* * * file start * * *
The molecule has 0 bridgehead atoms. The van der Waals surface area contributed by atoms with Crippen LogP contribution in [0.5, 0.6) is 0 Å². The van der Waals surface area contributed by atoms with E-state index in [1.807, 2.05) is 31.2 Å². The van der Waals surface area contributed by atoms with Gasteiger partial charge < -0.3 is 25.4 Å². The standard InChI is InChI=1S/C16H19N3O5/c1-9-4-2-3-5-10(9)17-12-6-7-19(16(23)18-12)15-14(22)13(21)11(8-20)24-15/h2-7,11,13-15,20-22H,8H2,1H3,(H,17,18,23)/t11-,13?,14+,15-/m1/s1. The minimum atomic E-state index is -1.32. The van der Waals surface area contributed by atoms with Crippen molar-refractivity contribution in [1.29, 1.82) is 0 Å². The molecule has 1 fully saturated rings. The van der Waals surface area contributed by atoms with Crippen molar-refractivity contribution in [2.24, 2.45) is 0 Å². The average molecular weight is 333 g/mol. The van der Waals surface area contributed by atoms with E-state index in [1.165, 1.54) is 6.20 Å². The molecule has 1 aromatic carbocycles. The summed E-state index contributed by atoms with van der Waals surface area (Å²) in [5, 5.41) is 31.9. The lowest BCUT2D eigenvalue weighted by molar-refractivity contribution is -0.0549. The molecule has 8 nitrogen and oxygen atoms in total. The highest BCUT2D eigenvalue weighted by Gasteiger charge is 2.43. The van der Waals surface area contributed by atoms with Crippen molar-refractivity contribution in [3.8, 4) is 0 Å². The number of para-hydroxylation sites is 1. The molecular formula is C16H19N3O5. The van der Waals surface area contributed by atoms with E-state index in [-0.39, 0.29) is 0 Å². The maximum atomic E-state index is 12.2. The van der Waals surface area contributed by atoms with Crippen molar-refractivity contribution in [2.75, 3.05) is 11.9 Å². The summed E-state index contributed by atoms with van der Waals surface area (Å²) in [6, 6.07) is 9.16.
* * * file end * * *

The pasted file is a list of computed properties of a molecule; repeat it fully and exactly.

The molecule has 0 bridgehead atoms. The van der Waals surface area contributed by atoms with Crippen LogP contribution in [0.5, 0.6) is 0 Å². The van der Waals surface area contributed by atoms with E-state index in [1.807, 2.05) is 31.2 Å². The van der Waals surface area contributed by atoms with Gasteiger partial charge < -0.3 is 25.4 Å². The standard InChI is InChI=1S/C16H19N3O5/c1-9-4-2-3-5-10(9)17-12-6-7-19(16(23)18-12)15-14(22)13(21)11(8-20)24-15/h2-7,11,13-15,20-22H,8H2,1H3,(H,17,18,23)/t11-,13?,14+,15-/m1/s1. The minimum atomic E-state index is -1.32. The van der Waals surface area contributed by atoms with Crippen molar-refractivity contribution in [1.29, 1.82) is 0 Å². The molecule has 1 fully saturated rings. The van der Waals surface area contributed by atoms with Crippen molar-refractivity contribution in [2.24, 2.45) is 0 Å². The average molecular weight is 333 g/mol. The van der Waals surface area contributed by atoms with E-state index in [1.165, 1.54) is 6.20 Å². The molecule has 1 aromatic carbocycles. The summed E-state index contributed by atoms with van der Waals surface area (Å²) in [5, 5.41) is 31.9. The lowest BCUT2D eigenvalue weighted by molar-refractivity contribution is -0.0549. The molecule has 8 nitrogen and oxygen atoms in total. The highest BCUT2D eigenvalue weighted by Gasteiger charge is 2.43. The van der Waals surface area contributed by atoms with Crippen molar-refractivity contribution in [3.8, 4) is 0 Å². The number of para-hydroxylation sites is 1. The molecular formula is C16H19N3O5. The van der Waals surface area contributed by atoms with E-state index in [-0.39, 0.29) is 0 Å². The maximum atomic E-state index is 12.2. The van der Waals surface area contributed by atoms with Crippen molar-refractivity contribution in [2.75, 3.05) is 11.9 Å². The summed E-state index contributed by atoms with van der Waals surface area (Å²) in [6, 6.07) is 9.16.